How did you celebrate St. Patrick's Day?  We braved the crowds and streets awash in green beer to see Freud's Last Session at our favorite Mad Cow Theatre.  Once again I must be grateful to my husband who drags me to such things when I'd rather stay at home because my revision of Phoebe's Quilt is bumping up against its April deadline with an unthinkable* amount of work still remaining.

There are perhaps a thousand wrong ways to craft a play about a hypothetical meeting between Sigmund Freud and C. S. Lewis, but playwright Mark St. Germain achieved the impossible:  a show that is intellectually honest, fair, and respectful of both the character and the viewpoints of each man.  Similar respect, fairness, and honesty shone through the performances of Steven Lane (Lewis) and Terry Wells (Freud) under the direction of Mad Cow's Rick Stanley.  As it turns out, St. Germain's inspiration was Harvard professor Dr. Armand Nicholi's The Question of God, so if I'd only remembered my own blog post from six years ago, I wouldn't have been so surprised at the excellence.

After the performance we had a chance to ask questions of the director and the actors, and if there was one overwhelming impression I took home from the audience's response was their appreciation, tinged with astonishment, of an example of two people with strong, heartfelt, and opposing ideas engaging in discourse that is both substantive and respectful.  In truth, I was a bit shaken to realize that ordinary civility has become a thing at which to marvel.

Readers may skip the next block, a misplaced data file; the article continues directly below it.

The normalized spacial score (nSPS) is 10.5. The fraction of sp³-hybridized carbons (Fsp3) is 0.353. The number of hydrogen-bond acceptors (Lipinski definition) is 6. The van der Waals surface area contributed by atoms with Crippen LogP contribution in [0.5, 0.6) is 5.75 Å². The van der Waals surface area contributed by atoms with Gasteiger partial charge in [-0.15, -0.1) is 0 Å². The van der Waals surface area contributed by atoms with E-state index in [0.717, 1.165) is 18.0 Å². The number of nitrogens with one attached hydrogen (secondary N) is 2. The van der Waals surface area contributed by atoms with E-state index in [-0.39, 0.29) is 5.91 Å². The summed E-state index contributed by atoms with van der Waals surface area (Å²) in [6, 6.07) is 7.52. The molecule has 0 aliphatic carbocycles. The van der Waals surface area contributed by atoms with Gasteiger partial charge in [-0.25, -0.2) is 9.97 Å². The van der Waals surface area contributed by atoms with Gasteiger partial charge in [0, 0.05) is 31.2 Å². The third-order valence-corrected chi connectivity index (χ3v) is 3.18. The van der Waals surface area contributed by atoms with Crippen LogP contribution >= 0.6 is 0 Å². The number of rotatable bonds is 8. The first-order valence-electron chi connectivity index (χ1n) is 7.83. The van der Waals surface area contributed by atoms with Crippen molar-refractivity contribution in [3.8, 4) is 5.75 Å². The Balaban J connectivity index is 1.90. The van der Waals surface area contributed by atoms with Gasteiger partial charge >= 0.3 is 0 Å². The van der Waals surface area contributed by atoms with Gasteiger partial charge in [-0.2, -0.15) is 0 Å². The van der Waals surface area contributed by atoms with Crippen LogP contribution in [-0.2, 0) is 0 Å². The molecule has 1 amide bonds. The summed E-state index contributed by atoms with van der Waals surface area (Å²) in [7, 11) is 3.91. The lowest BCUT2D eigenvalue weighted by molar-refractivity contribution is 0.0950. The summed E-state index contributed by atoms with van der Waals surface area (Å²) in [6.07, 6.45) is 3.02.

You can see excerpts from the play at the official New York site.  I have to say that I liked the work of Lane and Wells better, though it's not fair to judge based on small clips.

Oh, and what does this have to do with St. Patrick's Day?  Well, C. S. Lewis was born in Ireland.  Not that St. Patrick himself was....


*I know, I know.  What that means is that I must think about it and follow Andy Flowers' dictum:  Good enough is better than perfect.  Genealogical research is as bad as computing when it comes to sucking up every available minute and more.  And when the genealogical research is being done on the computer—because I really can't afford to fly up to Boston or New York between now and April to delve in my favorite libraries—well, you get the picture.
Posted by sursumcorda on Sunday, March 20, 2011 at 12:47 pm | Edit
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Those of you who know my normal demure demeanor will be surprised to know that I was the first person to ask a question at the talkback session. At various times throughout the show Freud's radio broadcasts music and news reports, and the piece of classical music (generic, not specific, sense) played at the end was one I did not recognize. I'm accustomed to the feeling of, "Oh, what's that work, I know it, I know it!" but not to total unfamiliarity. So I had to ask. That was certainly not the kind of question they were expecting, but they did manage to come up with the answer: Ballet of the Wood Creatures by Percy Whitlock.

Posted by SursumCorda on Sunday, March 27, 2011 at 10:46 am
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